McKinsey & Co put out a treasure trove of data about the size of stock and bond markets around the world in an August 2011 publication, “Mapping Global Capital Markets 2011″.
Below is a chart about the size of the global markets, and the relative size of outstanding bonds and stocks.
The table shows global bonds to be $157 Trillion out of the total $212 Trillion of capital stock (bonds and stocks) with stocks at $54 Trillion. That puts bonds at about 75% of capital, and stocks at about 25% of capital globally.
Separate data about the US from SIFMA, puts the US bond market at just under $37 Trillion (including municipal bonds) as of the end of 2011 (a year later than the McKinsey data), and Bloomberg puts US stocks now (April 2012) at about $21.4 Trillion.
By Subtraction, non-US debt outstanding is $120 Trillion, and non-US stocks at $32.6 Trillion.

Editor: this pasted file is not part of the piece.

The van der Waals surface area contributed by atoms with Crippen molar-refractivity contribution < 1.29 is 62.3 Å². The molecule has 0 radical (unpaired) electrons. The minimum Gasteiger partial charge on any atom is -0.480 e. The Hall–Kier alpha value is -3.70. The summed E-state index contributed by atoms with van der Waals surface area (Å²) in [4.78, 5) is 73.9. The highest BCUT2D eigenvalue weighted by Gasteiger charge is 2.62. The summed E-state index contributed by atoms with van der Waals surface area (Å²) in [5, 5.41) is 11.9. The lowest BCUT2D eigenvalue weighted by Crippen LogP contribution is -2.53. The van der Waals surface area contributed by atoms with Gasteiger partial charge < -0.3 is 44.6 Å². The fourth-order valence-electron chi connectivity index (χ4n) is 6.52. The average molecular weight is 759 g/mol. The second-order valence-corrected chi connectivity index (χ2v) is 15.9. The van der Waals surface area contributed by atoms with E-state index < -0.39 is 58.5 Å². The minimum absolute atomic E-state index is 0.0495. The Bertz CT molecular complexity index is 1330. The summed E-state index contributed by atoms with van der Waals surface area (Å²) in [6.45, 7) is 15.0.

US bonds are about 23.6% of world bonds outstanding, which compares well with the 26.4% weight that PIMCO puts on US bonds in its GDP weighted world bond fund, PSAIX – always good when different data sources tend to agree.
FTSE puts the US stock market at 45% of world stocks (as reported by Vanguard for their world fund VT) . Applying that percentage to the $54 Trillion of world stock market-cap at the end of 2010 from McKinsey. we get US stocks total market-cap of $24.3 Trillion.
As a cross-check, the sum of the market-cap of the NYSE, NASDAQ and AMEX on Bloomberg today (04-02-2012) is $21.4 Trillion — pretty close numbers for the kind of data gathering these summaries involve.
Going with the SIFMA and Bloomberg numbers, the US capital market is about $58.4 Trillion, consisting of 63.4% bonds and 36.6% stocks.
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